Franchise Spotlight: Restaurants

If you have catering-trade experience or wish to develop a restaurant franchise, the sector has many different models. 

Eating out has become much more popular in the UK, there is now a range of experiences and price points which have become part of the public perception. As a result, one of your first tasks is bound to be making sure you’re aware of exactly what a restaurant franchise is.

So, here’s an overview of the principal features:

Sector overview

  • Between 2008 and 2016, branded restaurants seem to have become an increasingly popular option for UK consumers. (Statista)
  • According to a PwC survey (2017), demographic and consumer trends mean eating out happens much more frequently and for a broader range of occasions.
  • Figures for 2017 show consumer spending on cafés and restaurants reached almost £88 billion. And in the same year, UK households spent an average of £19 per week on meals in restaurants and cafés, with the 30-64 age group also spending significantly more. (Statista)

Because of their innovative ways of approaching the customer experience, fast food franchises initially had a strong influence on the customer experience.

It used to be very unusual to be served food of a uniform quality in rapid time. Though it is true that fast food franchises are now different, they nevertheless continue to invest a great deal in rapid, seamless interactions with consumers, aiming to create large volumes of business.

A restaurant franchise is a different proposition: Here, there will generally be more square footage available for diners, and larger covers would be expected.

Though food will be branded, it is also likely to be of a noticeably higher quality, both in terms of its content and its presentation, and there may well be a broader choice of menu options. 

As a result of such important detail, guests are likely to stay much longer in these establishments, will probably pay more for their food, and will regard the restaurant venue itself as much more of a destination.

An example of a well-established restaurant franchise is CREAMS, who provide British Luxury in the form of pastries, afternoon tea, and an extensive hot food menu.

Their locations are usually aimed to cater to large covers with a grand appearance and many of their diners’ pre-book and stay for a long period of time to enjoy their surroundings and the overall standard of service that they offer. 

Is it for you? 

A restaurant franchise opportunity would be a great option for someone who is ambitious and very keen to run their own business, while also retaining the support and guidance available to those who work with a leading global brand.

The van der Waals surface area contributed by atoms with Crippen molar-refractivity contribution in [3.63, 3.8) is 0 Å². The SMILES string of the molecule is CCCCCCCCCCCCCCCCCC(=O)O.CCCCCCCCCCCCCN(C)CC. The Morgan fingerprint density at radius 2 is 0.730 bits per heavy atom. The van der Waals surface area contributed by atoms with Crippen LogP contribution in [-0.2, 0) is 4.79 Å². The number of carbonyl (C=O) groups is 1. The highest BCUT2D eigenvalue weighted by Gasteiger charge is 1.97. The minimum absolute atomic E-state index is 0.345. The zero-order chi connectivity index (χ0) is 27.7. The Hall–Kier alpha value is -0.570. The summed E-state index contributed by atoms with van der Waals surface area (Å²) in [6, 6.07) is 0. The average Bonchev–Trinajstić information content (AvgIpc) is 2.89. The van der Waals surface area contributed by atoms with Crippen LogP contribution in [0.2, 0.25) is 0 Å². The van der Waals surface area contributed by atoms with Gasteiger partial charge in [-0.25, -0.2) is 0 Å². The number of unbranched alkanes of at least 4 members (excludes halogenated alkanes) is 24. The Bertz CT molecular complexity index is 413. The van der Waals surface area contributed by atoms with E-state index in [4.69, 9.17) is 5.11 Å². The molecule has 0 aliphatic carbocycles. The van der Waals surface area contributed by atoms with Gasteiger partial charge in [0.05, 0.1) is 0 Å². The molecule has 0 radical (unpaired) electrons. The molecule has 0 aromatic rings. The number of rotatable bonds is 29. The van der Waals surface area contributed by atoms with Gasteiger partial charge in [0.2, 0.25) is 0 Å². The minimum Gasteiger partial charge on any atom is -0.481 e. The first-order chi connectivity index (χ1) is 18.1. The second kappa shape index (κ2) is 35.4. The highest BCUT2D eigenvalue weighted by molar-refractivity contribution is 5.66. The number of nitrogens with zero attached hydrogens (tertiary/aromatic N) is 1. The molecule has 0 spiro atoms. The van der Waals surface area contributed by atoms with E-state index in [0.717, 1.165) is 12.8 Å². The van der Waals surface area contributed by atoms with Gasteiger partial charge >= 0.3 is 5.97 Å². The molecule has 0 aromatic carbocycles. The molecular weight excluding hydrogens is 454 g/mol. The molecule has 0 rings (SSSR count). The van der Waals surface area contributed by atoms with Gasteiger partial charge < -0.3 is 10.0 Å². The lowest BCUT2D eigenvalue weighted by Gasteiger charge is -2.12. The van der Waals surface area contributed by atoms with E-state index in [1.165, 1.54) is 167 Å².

And to make a success of such an opportunity you should be a good communicator as well as a good listener and be able to model the good time-management skills you wish to develop in those you will seek to motivate.

Meanwhile, franchisors will be looking for someone who has shown they can be successful in business (even in a different field). 

They will also expect any potential franchisee to show they really know, understand and care passionately about the franchise brand. And as with any business role, you should have good people skills, be well-organised and professional in your approach and appearance.

In addition, if you are to make the very most of any training and support facilities your franchisor provides, you will need to be a person who remains open to advice and guidance.

A typical day

Though your preliminary training may have included ‘live’ experience in other restaurants, starting out on your own for the first time is always an extra challenge.

You will have to work hard to get your planning in place and learn to anticipate potential problems as early as you can. Remember too that your support network is there to offer just that: support.

So, it’s a sign of common sense (rather than a weakness) to know when to seek advice.

However, as you start to find your feet and gain experience in your role, the help you may well need most is timely advice from an industry-savvy mentor and/or moral support and more personalised tips from a designated ‘franchise buddy’ who has been in your position in recent times.



Joshua Antoniou

About the author

Joshua Antoniou is now Global Account Executive having started at Dynamis in the Customer Service department. He also writes for BusinessesForSale.com & FranchiseSale.com.